It is natural that humans avoid failure at all cost. This is because the emotions associated with failing are unpleasant and we would all prefer to be in the emotional state of winning all the time.
While winning all the time is the most desirable state, it is not necessarily practical or even preferred especially when we are trying to learn something new.
In any new learning endeavour, there are bound to be things we will not fully understand at first. There will be many hidden nuances of the topic that might not be visible on our initial perusal of the learning material. If there is a grading system that accompanies the learning material, then upon completion of the material and taking the test we may find out that we do not get a perfect score, while this is distasteful, it is actually a good thing as we will see below.
Positive learning is the kind of learning we do when we get all the facts right on our graded tests. This gives us the illusion that we know all that there is to know about what we have been studying. Emotionally it is pleasant and encourages us to want to learn more because of the dopamine release we get in our brains from a rewarding experience.
We so enjoy positive learning that we have designed our AI systems to make most of their decisions from learning about positive examples. If we want to teach our AI systems about cats, we show it a lot of cats and hope that the training system will be able to learn every possible (or positive) thing about cats. While this is very desirable and easy on our minds when designing these systems, problems arise when these systems are exposed to adversarial examples or when these systems misidentify some object even after training it with lots of data and even after proper testing.
In humans most of the time, if we do not fail enough to get a very solid taste of failure, we could actually go out to the world to be great successes, but when faced with adversarial situations for which our positive learning did not prepare us, our failures can be catastrophic with sometimes very little hope of recovery.
When learning some new stuff with a well-designed grading system, failure can result in a massive improvement in our learning outcomes if we understand how important failure is. When we select an option in a graded test that turns out to be the wrong option, there might be a small churn in our stomachs as our emotional systems react to the unpleasant scenario. But if we understand that the pain we feel when we fail is actually a very powerful emotional force that can be channelled, we could use the failure to learn the material very well and imprint the knowledge much stronger in our brains.
Our brains are wired to remember negative experiences more than positive experiences because of our difficult evolutionary past on earth. It would make sense to remember which part of the forests has a lot of sabre tooth tigers than which part has more berries because we can survive without berries for long, but encountering a sabre tooth tiger may be the end our existence.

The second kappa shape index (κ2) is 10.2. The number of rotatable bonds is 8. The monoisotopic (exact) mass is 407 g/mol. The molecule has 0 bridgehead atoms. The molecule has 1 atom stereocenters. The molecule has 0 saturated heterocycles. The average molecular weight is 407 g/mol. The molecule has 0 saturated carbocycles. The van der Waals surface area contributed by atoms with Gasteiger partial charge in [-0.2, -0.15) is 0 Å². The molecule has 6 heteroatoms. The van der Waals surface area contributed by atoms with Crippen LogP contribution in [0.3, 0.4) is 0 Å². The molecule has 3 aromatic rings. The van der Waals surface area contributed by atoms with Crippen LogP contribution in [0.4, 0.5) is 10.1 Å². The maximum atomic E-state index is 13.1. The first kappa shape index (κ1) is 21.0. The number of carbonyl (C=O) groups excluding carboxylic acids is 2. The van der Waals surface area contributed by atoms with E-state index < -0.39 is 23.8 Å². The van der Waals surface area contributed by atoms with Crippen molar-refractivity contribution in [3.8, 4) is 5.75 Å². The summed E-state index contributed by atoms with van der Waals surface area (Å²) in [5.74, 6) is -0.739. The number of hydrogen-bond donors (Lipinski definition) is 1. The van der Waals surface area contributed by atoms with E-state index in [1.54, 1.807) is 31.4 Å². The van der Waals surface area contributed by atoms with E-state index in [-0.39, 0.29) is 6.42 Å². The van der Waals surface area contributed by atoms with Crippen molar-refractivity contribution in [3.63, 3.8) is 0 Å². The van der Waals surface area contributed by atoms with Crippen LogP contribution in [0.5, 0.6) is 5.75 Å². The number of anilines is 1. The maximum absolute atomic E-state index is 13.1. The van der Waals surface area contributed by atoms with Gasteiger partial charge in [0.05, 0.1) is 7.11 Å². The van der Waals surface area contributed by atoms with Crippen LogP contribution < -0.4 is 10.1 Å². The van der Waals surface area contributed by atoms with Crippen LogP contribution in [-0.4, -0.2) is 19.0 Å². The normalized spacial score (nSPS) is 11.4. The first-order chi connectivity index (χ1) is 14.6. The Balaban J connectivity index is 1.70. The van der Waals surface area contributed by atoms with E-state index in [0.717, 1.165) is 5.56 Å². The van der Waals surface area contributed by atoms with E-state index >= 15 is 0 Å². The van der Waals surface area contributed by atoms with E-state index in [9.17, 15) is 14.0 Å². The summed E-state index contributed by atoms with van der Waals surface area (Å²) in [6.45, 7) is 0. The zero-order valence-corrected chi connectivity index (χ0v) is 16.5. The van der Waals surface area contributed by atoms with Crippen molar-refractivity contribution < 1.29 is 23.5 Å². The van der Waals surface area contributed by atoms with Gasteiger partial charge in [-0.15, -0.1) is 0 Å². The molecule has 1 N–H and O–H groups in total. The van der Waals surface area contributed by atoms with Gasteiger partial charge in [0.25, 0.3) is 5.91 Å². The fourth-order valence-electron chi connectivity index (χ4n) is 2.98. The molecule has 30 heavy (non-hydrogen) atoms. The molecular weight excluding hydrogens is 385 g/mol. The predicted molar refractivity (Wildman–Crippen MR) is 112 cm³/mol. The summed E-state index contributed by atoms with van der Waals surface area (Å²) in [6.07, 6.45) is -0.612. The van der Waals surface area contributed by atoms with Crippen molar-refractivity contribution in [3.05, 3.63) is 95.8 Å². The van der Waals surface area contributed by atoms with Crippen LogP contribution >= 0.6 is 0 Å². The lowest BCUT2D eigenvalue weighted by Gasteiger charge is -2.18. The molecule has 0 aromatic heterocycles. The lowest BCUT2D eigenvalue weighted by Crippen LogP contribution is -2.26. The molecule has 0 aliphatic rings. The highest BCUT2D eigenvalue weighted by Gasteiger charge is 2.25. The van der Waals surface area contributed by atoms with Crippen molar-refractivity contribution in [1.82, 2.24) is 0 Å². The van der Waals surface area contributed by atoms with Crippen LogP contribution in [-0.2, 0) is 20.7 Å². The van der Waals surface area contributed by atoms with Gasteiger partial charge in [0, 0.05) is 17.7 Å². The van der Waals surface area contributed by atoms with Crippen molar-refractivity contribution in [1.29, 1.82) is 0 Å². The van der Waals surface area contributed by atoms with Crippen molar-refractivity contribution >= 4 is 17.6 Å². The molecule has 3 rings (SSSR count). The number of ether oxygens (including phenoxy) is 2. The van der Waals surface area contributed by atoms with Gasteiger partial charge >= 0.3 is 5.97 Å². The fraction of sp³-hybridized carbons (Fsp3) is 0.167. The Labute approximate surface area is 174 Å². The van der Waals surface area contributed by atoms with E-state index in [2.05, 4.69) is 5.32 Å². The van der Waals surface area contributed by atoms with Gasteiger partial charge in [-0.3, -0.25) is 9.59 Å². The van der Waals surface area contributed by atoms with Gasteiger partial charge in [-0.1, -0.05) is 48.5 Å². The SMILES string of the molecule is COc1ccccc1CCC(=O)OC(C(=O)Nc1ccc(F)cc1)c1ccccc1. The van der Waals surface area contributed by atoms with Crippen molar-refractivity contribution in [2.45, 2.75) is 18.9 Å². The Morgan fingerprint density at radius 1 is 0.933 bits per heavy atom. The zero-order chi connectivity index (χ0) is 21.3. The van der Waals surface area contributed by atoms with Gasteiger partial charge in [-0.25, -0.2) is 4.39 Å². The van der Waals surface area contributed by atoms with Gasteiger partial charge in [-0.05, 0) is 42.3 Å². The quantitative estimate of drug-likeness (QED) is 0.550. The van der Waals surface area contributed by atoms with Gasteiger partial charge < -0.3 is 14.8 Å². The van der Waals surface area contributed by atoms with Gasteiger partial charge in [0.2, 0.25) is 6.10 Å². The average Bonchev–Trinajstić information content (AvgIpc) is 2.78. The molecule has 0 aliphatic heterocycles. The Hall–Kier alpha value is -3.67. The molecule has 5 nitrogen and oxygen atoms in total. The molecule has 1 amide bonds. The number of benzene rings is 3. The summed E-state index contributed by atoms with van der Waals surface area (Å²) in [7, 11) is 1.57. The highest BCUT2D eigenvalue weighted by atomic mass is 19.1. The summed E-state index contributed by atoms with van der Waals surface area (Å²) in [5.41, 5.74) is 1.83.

Since negative emotions are stronger than positive ones, and also our brains are biased toward remembering negative experiences, then failing to select the correct option in some test might make us, if we can stomach repeating a few more times, memorise the correct answer much better.
It is better to fail as much as possible in private so that we fail less in public, that's why heavily repeated practice is so essential to learning.
When it comes to designing an AI system, the over dominance of the training system using positive examples mostly will lead to systems that are fragile and not very resilient to catastrophe. One might say that Reinforcement learning involves penalizing systems of making the wrong decisions and eventually the systems learn to avoid the wrong decisions. This doesn't really fully map to the kind of negative learning I am talking about.
We, humans, learn by reinforcement too, when we are rewarded for good actions and punished for the bad ones. But this kind of reinforcement breeds a resistance towards failure. I don't know if the machine equivalent of reinforcement learning actually develops any real resistance towards wrong actions or if the system just becomes biased towards making only positive actions and can fail catastrophically if some new unanticipated environment is presented.
What I am trying to emphasize in this post is that if we train systems, human or AI, by exposing them to much negation, then it would be easier for them to start naturally recognizing the correct solutions.
In humans, we could encourage people to embrace failure and make our larger societies be more tolerant of failure. Encouraging people to fail fast like the tech companies do, enables people to make their mistakes early so as to avoid failure in the larger scenes of life. Although initially there might be a cost to failing, after a while the graph dips rapidly because eventually through negative examples you learn what to avoid and then it becomes easier to make progress positively.
A society based on harsh punishment for failure will make people scared and scared people avoid taking actions to avoid failure, which can result in stagnation.
Failing fast and rapidly in the early part of some project will lead to less failure in the future as we learn rapidly what not to do and gain a deeper understanding of the nuances of the systems we are dealing with.
Avoiding failure will only shift it into the future. It is better to set out early enough to develop a very strong stomach for failure if you wish to achieve major life endeavours.
Learning through negative examples in an AI system is something I plan to explore deeply, and when I do I will be sure to update everyone on my progress.